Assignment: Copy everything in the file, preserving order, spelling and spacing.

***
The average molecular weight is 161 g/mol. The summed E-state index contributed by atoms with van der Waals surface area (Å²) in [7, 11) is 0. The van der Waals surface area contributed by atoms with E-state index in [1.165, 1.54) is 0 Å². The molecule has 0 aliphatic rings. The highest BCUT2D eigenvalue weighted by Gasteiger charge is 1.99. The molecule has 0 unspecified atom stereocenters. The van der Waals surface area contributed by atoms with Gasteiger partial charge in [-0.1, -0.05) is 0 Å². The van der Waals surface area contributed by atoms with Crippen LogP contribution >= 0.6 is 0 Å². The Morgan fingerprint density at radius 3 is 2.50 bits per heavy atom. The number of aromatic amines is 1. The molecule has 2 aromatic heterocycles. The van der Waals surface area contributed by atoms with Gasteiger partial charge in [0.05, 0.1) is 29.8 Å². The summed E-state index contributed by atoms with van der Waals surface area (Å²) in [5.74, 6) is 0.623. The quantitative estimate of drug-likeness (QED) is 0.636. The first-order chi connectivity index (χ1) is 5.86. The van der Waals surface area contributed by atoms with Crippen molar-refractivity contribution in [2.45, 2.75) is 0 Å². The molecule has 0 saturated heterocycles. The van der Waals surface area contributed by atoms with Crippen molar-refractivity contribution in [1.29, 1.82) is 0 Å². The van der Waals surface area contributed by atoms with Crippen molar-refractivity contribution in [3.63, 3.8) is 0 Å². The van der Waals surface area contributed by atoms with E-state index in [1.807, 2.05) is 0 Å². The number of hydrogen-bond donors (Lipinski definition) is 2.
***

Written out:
The average molecular weight is 161 g/mol. The summed E-state index contributed by atoms with van der Waals surface area (Å²) in [7, 11) is 0. The van der Waals surface area contributed by atoms with E-state index in [1.165, 1.54) is 0 Å². The molecule has 0 aliphatic rings. The highest BCUT2D eigenvalue weighted by Gasteiger charge is 1.99. The molecule has 0 unspecified atom stereocenters. The van der Waals surface area contributed by atoms with Gasteiger partial charge in [-0.1, -0.05) is 0 Å². The van der Waals surface area contributed by atoms with Crippen LogP contribution >= 0.6 is 0 Å². The Morgan fingerprint density at radius 3 is 2.50 bits per heavy atom. The number of aromatic amines is 1. The molecule has 2 aromatic heterocycles. The van der Waals surface area contributed by atoms with Gasteiger partial charge in [0.05, 0.1) is 29.8 Å². The summed E-state index contributed by atoms with van der Waals surface area (Å²) in [5.74, 6) is 0.623. The quantitative estimate of drug-likeness (QED) is 0.636. The first-order chi connectivity index (χ1) is 5.86. The van der Waals surface area contributed by atoms with Crippen molar-refractivity contribution in [2.45, 2.75) is 0 Å². The molecule has 0 saturated heterocycles. The van der Waals surface area contributed by atoms with Crippen molar-refractivity contribution in [1.29, 1.82) is 0 Å². The van der Waals surface area contributed by atoms with Crippen molar-refractivity contribution in [3.63, 3.8) is 0 Å². The van der Waals surface area contributed by atoms with E-state index in [1.807, 2.05) is 0 Å². The number of hydrogen-bond donors (Lipinski definition) is 2.